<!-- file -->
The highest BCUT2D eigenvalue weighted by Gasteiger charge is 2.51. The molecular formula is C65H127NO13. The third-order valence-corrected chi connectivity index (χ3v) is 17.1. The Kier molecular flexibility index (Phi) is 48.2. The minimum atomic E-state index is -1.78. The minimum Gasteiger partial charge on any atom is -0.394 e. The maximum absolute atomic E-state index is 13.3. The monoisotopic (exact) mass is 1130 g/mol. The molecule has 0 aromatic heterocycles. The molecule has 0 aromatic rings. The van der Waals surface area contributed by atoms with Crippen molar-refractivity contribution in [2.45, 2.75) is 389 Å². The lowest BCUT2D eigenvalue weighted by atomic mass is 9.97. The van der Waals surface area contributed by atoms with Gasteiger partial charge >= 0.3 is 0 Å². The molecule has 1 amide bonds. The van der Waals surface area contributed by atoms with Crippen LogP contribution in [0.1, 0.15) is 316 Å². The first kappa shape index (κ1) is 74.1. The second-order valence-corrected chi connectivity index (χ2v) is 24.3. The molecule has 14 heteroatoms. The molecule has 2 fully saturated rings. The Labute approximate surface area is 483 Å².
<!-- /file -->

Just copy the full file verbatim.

The highest BCUT2D eigenvalue weighted by Gasteiger charge is 2.51. The molecular formula is C65H127NO13. The third-order valence-corrected chi connectivity index (χ3v) is 17.1. The Kier molecular flexibility index (Phi) is 48.2. The minimum atomic E-state index is -1.78. The minimum Gasteiger partial charge on any atom is -0.394 e. The maximum absolute atomic E-state index is 13.3. The monoisotopic (exact) mass is 1130 g/mol. The molecule has 0 aromatic heterocycles. The molecule has 0 aromatic rings. The van der Waals surface area contributed by atoms with Crippen molar-refractivity contribution in [2.45, 2.75) is 389 Å². The lowest BCUT2D eigenvalue weighted by atomic mass is 9.97. The van der Waals surface area contributed by atoms with Gasteiger partial charge >= 0.3 is 0 Å². The molecule has 1 amide bonds. The van der Waals surface area contributed by atoms with Crippen LogP contribution in [0.1, 0.15) is 316 Å². The first kappa shape index (κ1) is 74.1. The second-order valence-corrected chi connectivity index (χ2v) is 24.3. The molecule has 14 heteroatoms. The molecule has 2 fully saturated rings. The Labute approximate surface area is 483 Å².